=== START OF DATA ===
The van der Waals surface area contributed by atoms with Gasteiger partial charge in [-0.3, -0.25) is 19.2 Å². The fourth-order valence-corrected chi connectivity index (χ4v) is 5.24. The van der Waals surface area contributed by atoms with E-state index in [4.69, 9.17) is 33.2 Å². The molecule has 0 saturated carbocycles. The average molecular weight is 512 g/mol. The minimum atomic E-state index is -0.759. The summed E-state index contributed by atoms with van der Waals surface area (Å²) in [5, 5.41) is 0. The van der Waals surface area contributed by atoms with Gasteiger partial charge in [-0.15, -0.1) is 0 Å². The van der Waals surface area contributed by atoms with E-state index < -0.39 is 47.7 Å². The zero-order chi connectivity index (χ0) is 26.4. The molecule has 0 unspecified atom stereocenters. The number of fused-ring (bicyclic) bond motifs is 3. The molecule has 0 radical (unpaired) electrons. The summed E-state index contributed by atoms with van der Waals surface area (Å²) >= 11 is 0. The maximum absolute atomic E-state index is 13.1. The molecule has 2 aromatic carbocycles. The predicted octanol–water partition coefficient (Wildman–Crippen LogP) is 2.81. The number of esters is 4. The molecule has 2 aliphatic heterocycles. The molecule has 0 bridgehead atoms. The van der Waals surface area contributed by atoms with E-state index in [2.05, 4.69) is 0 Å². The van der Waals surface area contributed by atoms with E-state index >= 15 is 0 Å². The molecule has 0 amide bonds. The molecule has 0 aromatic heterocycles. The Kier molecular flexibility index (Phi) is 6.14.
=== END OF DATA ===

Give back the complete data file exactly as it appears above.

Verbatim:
The van der Waals surface area contributed by atoms with Gasteiger partial charge in [-0.3, -0.25) is 19.2 Å². The fourth-order valence-corrected chi connectivity index (χ4v) is 5.24. The van der Waals surface area contributed by atoms with E-state index in [4.69, 9.17) is 33.2 Å². The molecule has 0 saturated carbocycles. The average molecular weight is 512 g/mol. The minimum atomic E-state index is -0.759. The summed E-state index contributed by atoms with van der Waals surface area (Å²) in [5, 5.41) is 0. The van der Waals surface area contributed by atoms with Gasteiger partial charge in [-0.15, -0.1) is 0 Å². The van der Waals surface area contributed by atoms with E-state index < -0.39 is 47.7 Å². The zero-order chi connectivity index (χ0) is 26.4. The molecule has 0 unspecified atom stereocenters. The number of fused-ring (bicyclic) bond motifs is 3. The molecule has 0 radical (unpaired) electrons. The summed E-state index contributed by atoms with van der Waals surface area (Å²) >= 11 is 0. The maximum absolute atomic E-state index is 13.1. The molecule has 2 aromatic carbocycles. The predicted octanol–water partition coefficient (Wildman–Crippen LogP) is 2.81. The number of esters is 4. The molecule has 2 aliphatic heterocycles. The molecule has 0 bridgehead atoms. The van der Waals surface area contributed by atoms with E-state index in [2.05, 4.69) is 0 Å². The van der Waals surface area contributed by atoms with E-state index >= 15 is 0 Å². The molecule has 0 amide bonds. The molecule has 0 aromatic heterocycles. The Kier molecular flexibility index (Phi) is 6.14.